The concept of pure and authentic essential oils is one of the most difficult. Social media is flooded with information from companies in aromatherapy industry and it is one of the most common questions asked by those who are trying to find the truth. A pure essential oil is the one that was produced from a specified botanical source and have not been modified in any way.  A genuine essential oil means it is completely unaltered.

The Aromatherapy industry adopted the following terms: therapeutic grade, pure and natural, true aromatherapy grade, genuine and authentic and more. These terms are used by both discerning and non-discerning companies making it very difficult to judge an essential oil just by the marketing material a company presents. All the above terms are used for marketing purposes and there are absolutely no regulations at this time to govern an aromatherapy essential oil industry. Rose, Lavender, Jasmine, Melissa and Sandalwood are most commonly adulterated essential oils.

Common Adulteration Techniques

  • Alcohol or vegetable oil added to stretch the volume of essential oil
  • Cheaper oil added or distilled with the main essential oil
  • A completely synthetic product is produced in laboratory and can be marketed as natural
  • A synthetic chemical constituent is added to the main oil to increase the volume

Basic Purity Tests

  1. Place a drop of essential oil on a clean white sheet of blotting or watercloth paper. The essential oil should evaporate within 24-48 hours (usually much faster) leaving no stain. This method should not be employed with citrus oils, colored and viscous oils.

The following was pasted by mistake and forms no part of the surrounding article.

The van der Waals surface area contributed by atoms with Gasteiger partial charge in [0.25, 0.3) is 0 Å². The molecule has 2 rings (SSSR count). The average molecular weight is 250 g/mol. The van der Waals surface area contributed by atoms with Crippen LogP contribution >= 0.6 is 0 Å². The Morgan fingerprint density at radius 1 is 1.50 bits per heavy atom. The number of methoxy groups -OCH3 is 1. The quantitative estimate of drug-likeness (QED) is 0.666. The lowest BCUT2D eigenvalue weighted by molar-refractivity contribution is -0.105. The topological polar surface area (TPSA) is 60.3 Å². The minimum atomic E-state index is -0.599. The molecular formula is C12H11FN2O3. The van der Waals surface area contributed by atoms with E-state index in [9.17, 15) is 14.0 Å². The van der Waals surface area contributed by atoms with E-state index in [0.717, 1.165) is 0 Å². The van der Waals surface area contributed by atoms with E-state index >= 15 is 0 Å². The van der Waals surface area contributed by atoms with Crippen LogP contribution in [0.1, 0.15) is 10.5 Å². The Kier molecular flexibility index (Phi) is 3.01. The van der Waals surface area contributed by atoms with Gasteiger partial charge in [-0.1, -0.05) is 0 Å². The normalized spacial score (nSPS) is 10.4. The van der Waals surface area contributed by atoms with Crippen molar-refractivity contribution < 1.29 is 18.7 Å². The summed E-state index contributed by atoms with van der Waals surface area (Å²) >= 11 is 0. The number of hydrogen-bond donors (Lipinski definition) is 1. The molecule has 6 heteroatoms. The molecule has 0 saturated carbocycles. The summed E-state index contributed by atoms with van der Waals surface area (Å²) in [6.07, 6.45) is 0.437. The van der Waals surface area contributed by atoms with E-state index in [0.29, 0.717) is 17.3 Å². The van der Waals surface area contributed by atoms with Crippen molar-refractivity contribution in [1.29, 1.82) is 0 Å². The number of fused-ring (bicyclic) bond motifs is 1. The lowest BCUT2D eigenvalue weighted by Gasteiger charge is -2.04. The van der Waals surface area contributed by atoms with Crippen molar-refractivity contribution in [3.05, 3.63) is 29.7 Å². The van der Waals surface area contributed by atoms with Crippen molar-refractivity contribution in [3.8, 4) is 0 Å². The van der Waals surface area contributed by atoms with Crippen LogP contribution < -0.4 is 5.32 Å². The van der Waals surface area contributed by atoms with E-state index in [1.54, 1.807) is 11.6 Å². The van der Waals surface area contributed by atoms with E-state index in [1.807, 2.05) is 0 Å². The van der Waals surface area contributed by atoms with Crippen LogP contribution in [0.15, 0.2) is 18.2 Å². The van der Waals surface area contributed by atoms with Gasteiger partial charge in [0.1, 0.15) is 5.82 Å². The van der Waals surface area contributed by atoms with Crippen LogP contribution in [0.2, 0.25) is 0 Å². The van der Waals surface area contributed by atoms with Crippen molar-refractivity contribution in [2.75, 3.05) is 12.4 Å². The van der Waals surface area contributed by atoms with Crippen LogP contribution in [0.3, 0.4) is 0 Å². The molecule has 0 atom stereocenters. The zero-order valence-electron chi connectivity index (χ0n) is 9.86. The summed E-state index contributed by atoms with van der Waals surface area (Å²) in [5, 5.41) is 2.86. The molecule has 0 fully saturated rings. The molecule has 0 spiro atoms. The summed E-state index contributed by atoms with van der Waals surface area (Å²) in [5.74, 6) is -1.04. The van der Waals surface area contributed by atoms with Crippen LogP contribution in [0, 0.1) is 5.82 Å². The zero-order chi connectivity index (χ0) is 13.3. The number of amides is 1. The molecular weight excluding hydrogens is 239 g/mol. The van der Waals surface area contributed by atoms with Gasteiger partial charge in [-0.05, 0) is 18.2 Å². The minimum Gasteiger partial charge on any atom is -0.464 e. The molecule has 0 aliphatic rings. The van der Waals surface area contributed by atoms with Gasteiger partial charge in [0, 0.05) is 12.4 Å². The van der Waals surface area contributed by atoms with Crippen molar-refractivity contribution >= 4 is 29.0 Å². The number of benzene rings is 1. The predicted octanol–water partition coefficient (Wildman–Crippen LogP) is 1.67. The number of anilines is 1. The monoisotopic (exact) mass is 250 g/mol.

2. Place a drop of essential oil in a clear glass of water. If the water becomes discolored or turns milky, then the essential oil has been diluted with water and an emulsifier has been added to keep water and essential oil together.
  3. Our sense of smell is the most powerful tool we have although to be able to effectively smell the quality essential oil one could spend time smelling diverse aromas in the environment and a range of qualities of essential oils. There should be a distinct difference in the quality and the effect of essential oil from a cheap grocery store and an excellent quality essential oil.

How to smell an Essential Oil

Essential oils are very powerful. It is best to begin by holding a bottle approximately 4-5 inches from your nose and then move it upward toward your nose depending on how close you need it to enjoy its aroma. Gently move the bottle back and forth from the left nostril to the right. This way you will feel the full spectrum of aroma. Synthetic “oils” tend to attack the nose with a strong odor and then die off. Natural, high quality essential oils will be pleasant to the nose and continue to expand and develop as you smell them.

Two most common tests used to ensure basic purity:

  1. Gas chromatography: chemical analysis instrument used to separate and identify individual constituents found within a given essential oil.
  2. Mass spectrometry: a technique that allows for the detection of compounds (chemical constituents) by separating ions by their unique mass. Mass spectrometry is used to identify specific compounds registered on the gas chromatography report. An individual trained to read GC/MS data will then clearly identify the exact constituents and their quantity (e.g., 3% linalol, 20% camphor, and so on) present within a given essential oil sample.

 Although a GC-MS report on an essential oil is very helpful, it should not be used as the sole definitive guide to purchase a high-quality, pure, unadulterated essential oil. GC-MS report should be used along with other methods of appraisal, such as your sense of smell and confidence in the supplier and their intentions.

Qualities to look for in a supplier:

  • Owned by aromatherapy practitioner and essential oil specialist
  • Supplier who can readily provide GC-MS spec report on oils they sell
  • Supplier that provided reasonably priced oils

I’ve recently contacted one of the largest MLM companies in U.S. and they refused to provide GC-MS spec reports on oils they sell although I informed them that I am a certified Aromatherapist. As a customer you should always be able to ask for quality report and it’s a red flag if the company refuses to provide it.

Written by Lena Isayev, B.A., C.A.

Shop Honest & Pure Essential Oils

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